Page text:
Curious About Everything Newsletter #9

A painful CSF Leak setback, plus reads about overthinking, awful people, a duet with the Golden Gate Bridge, & more.

This is going to be a slightly shorter CAE, because I recently had a very bad CSF leak setback. In the last months, I’ve been upright more and more, walking down to the water (3.0km at a time!) in Gatineau, and able to sit for some time without my trusty butt pillow.

Many of the worst CSF leak symptoms went away, including the bulk of the the positional “brain is sucking down into my brainstem” feeling that is most characteristic of a leak, which used to happen as soon as I stood up.

People asked me if I was getting better, and I usually said I didn’t know that I was. Interviews with the leak experts suggested that my body may instead be overcompensating with CSF production, and thus I felt better than I used to. With a CSF leak, many of the positional symptoms are a consequences of the “low” CSF pressure. Without the low pressure traction on my nerves and brain, maybe I felt better but wasn’t actually improving, because my body was pumping out more CSF to compensate for the leak?

Well, I think I may have been wrong because I just had a massive setback and this is the list of what came back:

  • the bad “brain sag” feeling

  • ears blocked when I stand up

  • ears clicking occasionally (regardless of position), and also when I speak. Sounds like the click click click of a gas stove when you’re lighting it

  • tailbone burning / nerve pain

  • burning pain at leak site on the left side

  • toes red and burning

  • tinnitus going crazy (mine sounds like EEEEEE, high pitched)

  • filmy, blurry vision

  • left hand is cold and has pins and needles

  • pain between my shoulder blades

  • word finding problems

  • very dizzy and nauseous

  • loss of appetite


What astounds me is just how much of these I forgot went away. I keep meticulous track of symptoms in a journal, but try not to focus on them too much as I like to remain focused on what has improved, vs. what ‘bad’ is gone. I jot my daily notes, but don’t take as much stock as I used to.

It took me many months to get to the level of improvement I got to recently. And regardless of how sealed-ish I was, there is no question the scar tissue was flimsy enough that it re-opened easily. That’s common where collagen degradation is involved, which goes hand in hand with mast cell dysfunction, and other issues I have going on.

But I have to ask myself, can I get back there? I guess we shall see. I have long put off another round of treatment because of potential risk factors that aren’t found in the normal population. At some point I may be ready to try it again, but for now I will see if I can return to the more ‘upright’ baseline I was at earlier this summer.

The mental aspect of this roller coaster remains the hardest of all. I turn 42 in a few days, and this was not the birthday I thought I’d be celebrating this year.

“How can I help?”

I get this question a lot, which makes me a very fortunate person online. People want to send supplies or coffee or food to make a meal.

Because of the leak, I’ve had to turn down freelance work and recently also stopped working with a company I love because I cannot commit to it with the levels of pain I am in. The best help is therefore supporting me when I’m (hopefully temporarily) unable to support myself as I used to.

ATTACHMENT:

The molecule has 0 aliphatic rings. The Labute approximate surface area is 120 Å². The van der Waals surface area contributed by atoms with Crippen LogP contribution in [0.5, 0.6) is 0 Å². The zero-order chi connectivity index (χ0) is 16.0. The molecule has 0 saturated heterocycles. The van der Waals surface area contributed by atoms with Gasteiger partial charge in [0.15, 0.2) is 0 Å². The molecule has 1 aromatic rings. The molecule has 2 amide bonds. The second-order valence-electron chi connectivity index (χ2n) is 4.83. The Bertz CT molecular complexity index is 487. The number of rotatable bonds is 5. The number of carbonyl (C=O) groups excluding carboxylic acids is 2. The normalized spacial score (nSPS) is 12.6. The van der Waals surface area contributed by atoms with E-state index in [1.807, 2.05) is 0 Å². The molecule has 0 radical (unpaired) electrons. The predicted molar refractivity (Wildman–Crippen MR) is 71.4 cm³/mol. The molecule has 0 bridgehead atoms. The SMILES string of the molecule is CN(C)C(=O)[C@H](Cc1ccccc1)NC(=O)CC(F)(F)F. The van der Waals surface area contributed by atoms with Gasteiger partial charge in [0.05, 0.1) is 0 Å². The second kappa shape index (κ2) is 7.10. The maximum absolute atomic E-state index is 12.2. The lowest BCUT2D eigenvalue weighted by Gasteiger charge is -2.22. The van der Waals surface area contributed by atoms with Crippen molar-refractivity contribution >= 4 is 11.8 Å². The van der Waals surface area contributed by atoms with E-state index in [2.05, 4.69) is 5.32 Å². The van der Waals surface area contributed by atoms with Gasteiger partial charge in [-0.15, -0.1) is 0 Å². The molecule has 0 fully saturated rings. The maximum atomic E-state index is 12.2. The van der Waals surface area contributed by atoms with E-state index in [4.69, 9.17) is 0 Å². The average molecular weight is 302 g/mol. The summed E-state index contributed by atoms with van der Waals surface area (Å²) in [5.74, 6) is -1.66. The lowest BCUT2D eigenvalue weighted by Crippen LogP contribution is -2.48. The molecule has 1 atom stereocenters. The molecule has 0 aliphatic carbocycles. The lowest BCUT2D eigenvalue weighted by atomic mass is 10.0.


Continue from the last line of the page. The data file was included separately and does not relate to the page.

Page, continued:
There are two ways that would help the most:

1/ Joining my Patreon community, where you will get your fill of birds, occasional video updates, additional links, and the ability to help me provide me with income stability:

Support me on Patreon

2/ An Amazon gift card, sent to jodi-at-legalnomads dot com, where you’d be helping with supplies to make my living space more accessible, supplements, specialty flours and products, and more:

Send an Amazon card

As you can imagine, the deflation of realizing your healing has gone away hits like a rock. Healing isn’t linear, as all the memes tell us. But when you’re in it, the ups and the downs and the what ifs in between, it’s a long slog.

Here’s to hoping things improve soon because this is truly the pits.

Before we get started on the links: a question a reader asked a very thoughtful question that I answered at length, which may be of interest.

The question was, “if you died tomorrow, would you be satisfied with your life?” I interpreted this to mean “would I be satisfied with the choices I made” and not whether or not I was “done” with living. The base assumption for this exercise is that you don’t want to die, but the question allows you a full circle reflection.

My thoughts, including near death experiences and what they do to mindset, in the caption below. As with other Instagram posts I share here, if you don’t have an account, just reply to this message and I’ll copypasta the text in there.

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5 Interesting Things I Read This Month:

1/ Why I'm Glad I'm an Overthinker | The Guardian, July 4, 2021. By Annalisa Barbieri.

Oooh, did this one resonate. I’ve always been an overthinker, and via meditation and EMDR I have been able to lovingly soften those sharp edges into curves most of the time. My brain still trends toward an immediate crunching of numbers, meaning that I instinctively run through the gamut of consequences when faced with any given situation.

This calculus goes into decision-making almost without my realizing it. But it’s also, I think, part of what helped keep me safe during a decade of mostly solo travel.

I became a natural observer, able to take the temperature of a room, able to watch people’s micro-movements, listen to their language, their tone. This all became second nature to me. Sometimes, today, my children and husband think I’m a mind reader, but of course I’m not. I’ve just observed what’s been said, what’s gone on, and I’ve overthunk what they might do, or say. So sometimes I answer a question before they ask it and they think I have a superpower.

Barbieri continues with some advice for those of you who relate:

My number one tip is: if you are an overthinker, try not to spend too much time with underthinkers, as you will end up thinking not just for yourself, but for them, too. I tend to prefer travelling alone and definitely try to avoid travelling with underthinkers, or else I end up feeling like I’m leading a school trip.

2/ Why People Are So Awful Online | New York Times Magazine*, July 17, 2021. By Roxane Gay

*For non-subscribers, read the NYT piece here:

A very powerful piece by Roxane Gay, on the minefield that social media has become. My writing has been mostly uncontroversial, with long form pieces about chronic pain, travel, and food. But I still got threats over the years, despite the innocuousness of the subject matter. (For the curious, none had to do with my dislike of olives.)